What Is Contemporary Fiction?
The term contemporary fiction describes stories set in modern times that don’t bring in any elements of fantasy. It is technically a kind of realistic fiction, and the term "contemporary" is used specifically to distinguish it from realistic fiction with a historical setting, which is also generally common and fairly popular. Contemporary fiction is normally focused on giving people a window into some corner of everyday experience and showing them what it would be like to walk in someone else’s shoes. Some of the stories may be politically-motivated or designed to raise social awareness, while others exist purely for the purposes of entertainment.
When authors create contemporary fiction, there is generally a focus on making everything as realistic as possible. This often means avoiding any exaggeration, even including those that might be convenient for the purposes of satisfying the audience. Many fans who enjoy contemporary fiction relish this focus on realism and may even punish stories that drift too far afield into unlikely scenarios.
Another common focus for authors who specialize in this type of fiction is social relevance. For example, they often make stories that focus specifically on issues like race relations, sexism, crime, or poverty. These authors often hope that the experience of reading a story may give the reader a better understanding of these issues than he would get from a nonfiction account dealing with the same kind of subject matter, which could potentially help the person develop more sympathy or a better understanding. Genre fiction stories also often do this, but usually it is much less direct than the way it is handled in contemporary realistic fiction.
Sometimes fans of contemporary fiction actually have a specific dislike for genre fiction. Some of these people may find it easier to identify with stories that seem more realistic, and others may dislike the tendency towards predictability or formulaic plot lines that may sometimes present themselves in genre stories. Certain literary critics also tend to favor contemporary fiction over genres in much the same way that movie critics often favor serious dramas over genre films. On the other end of the spectrum, many fans of entertainment-oriented genre stories have no interest in reading contemporary fiction under any circumstances. Some of those people may find the general dependence on absolute realism to be too restrictive, while others are simply uninterested in any kind of fiction that doesn’t have an escapist quality.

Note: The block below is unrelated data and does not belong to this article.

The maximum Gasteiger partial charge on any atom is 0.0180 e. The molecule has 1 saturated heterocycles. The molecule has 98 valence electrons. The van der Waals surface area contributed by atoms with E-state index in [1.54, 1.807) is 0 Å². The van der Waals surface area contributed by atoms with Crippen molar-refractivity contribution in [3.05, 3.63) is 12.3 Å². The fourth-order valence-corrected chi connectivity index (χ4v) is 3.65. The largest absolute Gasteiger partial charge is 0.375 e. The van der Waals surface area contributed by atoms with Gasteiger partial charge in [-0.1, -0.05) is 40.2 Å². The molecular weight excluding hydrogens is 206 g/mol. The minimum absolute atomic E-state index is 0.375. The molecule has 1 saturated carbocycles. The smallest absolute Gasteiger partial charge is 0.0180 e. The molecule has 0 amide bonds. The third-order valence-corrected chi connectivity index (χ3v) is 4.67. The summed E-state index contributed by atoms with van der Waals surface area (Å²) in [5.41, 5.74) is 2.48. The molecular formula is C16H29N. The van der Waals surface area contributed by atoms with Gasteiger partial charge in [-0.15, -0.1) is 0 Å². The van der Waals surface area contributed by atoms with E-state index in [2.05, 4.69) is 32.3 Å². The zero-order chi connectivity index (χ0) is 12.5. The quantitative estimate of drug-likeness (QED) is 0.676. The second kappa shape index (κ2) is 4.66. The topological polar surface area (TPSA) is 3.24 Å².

It takes a while for the literary cannon to get worked out. Lots of writers that are popular for decades are completely forgotten one hundred years later. So who do you guys think the best and most important writers of contemporary fiction are? What are the books from today that our great grandchildren will be reading?
By and large contemporary fiction refers only to the time the work was written and the place that it is set. But I think there are certain stylistic elements that distinguish it as well.
Many contemporary authors employee post modern techniques which make the reader aware of the author's presence. They often break down the fourth wall as they say.
Many also use non linear forms of story telling to slowly reveal a story.
One of my favorite writers of contemporary fiction in Johnathan Franzen. The first book I read was The Corrections and I loved it. It was one of the most deeply observed and nuanced portraits of modern life and family that I have ever read.
I went on to read his first book The Twenty Seventh City. It is set in St. Louis where I live and offers the kind of sprawling urban overview that usually is only directed at New York or London or LA. It was really cool to be able to read a novel about the place that you live that encompasses the history, the politics, the architecture and the character of your city.
A few months back I read his most recent book Freedom and it is probably my favorite one yet. Through a very limited cast of characters he is able to explore the entire history of the first decade of the 2000s. Any one trying to make sense of the recent past owes it to themselves to read this book.
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